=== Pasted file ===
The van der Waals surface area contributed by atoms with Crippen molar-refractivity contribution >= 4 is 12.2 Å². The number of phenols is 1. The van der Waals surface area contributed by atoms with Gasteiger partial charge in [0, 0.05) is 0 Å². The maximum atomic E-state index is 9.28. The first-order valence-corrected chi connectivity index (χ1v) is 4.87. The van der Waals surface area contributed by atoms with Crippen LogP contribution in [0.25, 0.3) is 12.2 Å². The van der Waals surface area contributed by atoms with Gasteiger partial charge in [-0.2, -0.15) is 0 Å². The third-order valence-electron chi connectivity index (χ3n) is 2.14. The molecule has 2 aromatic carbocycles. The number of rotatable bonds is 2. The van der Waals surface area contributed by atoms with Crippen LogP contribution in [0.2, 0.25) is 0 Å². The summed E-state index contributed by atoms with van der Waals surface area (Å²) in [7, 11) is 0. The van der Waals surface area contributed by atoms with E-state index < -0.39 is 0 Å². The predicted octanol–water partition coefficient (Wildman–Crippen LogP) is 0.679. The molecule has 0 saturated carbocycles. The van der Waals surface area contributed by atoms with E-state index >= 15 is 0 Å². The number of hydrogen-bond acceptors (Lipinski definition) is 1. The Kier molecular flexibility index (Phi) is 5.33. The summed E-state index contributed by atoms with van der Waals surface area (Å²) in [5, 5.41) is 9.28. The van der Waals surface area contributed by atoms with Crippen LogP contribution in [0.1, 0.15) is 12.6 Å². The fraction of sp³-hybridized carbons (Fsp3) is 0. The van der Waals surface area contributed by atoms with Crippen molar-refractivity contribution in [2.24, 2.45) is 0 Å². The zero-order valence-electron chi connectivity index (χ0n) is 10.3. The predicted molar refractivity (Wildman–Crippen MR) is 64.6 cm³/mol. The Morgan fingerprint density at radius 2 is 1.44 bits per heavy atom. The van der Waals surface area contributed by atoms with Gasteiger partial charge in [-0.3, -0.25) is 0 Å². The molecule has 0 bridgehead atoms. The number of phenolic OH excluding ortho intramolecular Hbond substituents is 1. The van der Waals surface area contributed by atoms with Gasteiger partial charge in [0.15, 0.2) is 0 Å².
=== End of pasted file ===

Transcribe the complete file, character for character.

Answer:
The van der Waals surface area contributed by atoms with Crippen molar-refractivity contribution >= 4 is 12.2 Å². The number of phenols is 1. The van der Waals surface area contributed by atoms with Gasteiger partial charge in [0, 0.05) is 0 Å². The maximum atomic E-state index is 9.28. The first-order valence-corrected chi connectivity index (χ1v) is 4.87. The van der Waals surface area contributed by atoms with Crippen LogP contribution in [0.25, 0.3) is 12.2 Å². The van der Waals surface area contributed by atoms with Gasteiger partial charge in [-0.2, -0.15) is 0 Å². The third-order valence-electron chi connectivity index (χ3n) is 2.14. The molecule has 2 aromatic carbocycles. The number of rotatable bonds is 2. The van der Waals surface area contributed by atoms with Crippen LogP contribution in [0.2, 0.25) is 0 Å². The summed E-state index contributed by atoms with van der Waals surface area (Å²) in [7, 11) is 0. The van der Waals surface area contributed by atoms with E-state index < -0.39 is 0 Å². The predicted octanol–water partition coefficient (Wildman–Crippen LogP) is 0.679. The molecule has 0 saturated carbocycles. The van der Waals surface area contributed by atoms with E-state index >= 15 is 0 Å². The number of hydrogen-bond acceptors (Lipinski definition) is 1. The Kier molecular flexibility index (Phi) is 5.33. The summed E-state index contributed by atoms with van der Waals surface area (Å²) in [5, 5.41) is 9.28. The van der Waals surface area contributed by atoms with Crippen LogP contribution in [0.1, 0.15) is 12.6 Å². The fraction of sp³-hybridized carbons (Fsp3) is 0. The van der Waals surface area contributed by atoms with Crippen molar-refractivity contribution in [2.24, 2.45) is 0 Å². The zero-order valence-electron chi connectivity index (χ0n) is 10.3. The predicted molar refractivity (Wildman–Crippen MR) is 64.6 cm³/mol. The Morgan fingerprint density at radius 2 is 1.44 bits per heavy atom. The van der Waals surface area contributed by atoms with Gasteiger partial charge in [-0.3, -0.25) is 0 Å². The molecule has 0 bridgehead atoms. The number of phenolic OH excluding ortho intramolecular Hbond substituents is 1. The van der Waals surface area contributed by atoms with Gasteiger partial charge in [0.15, 0.2) is 0 Å².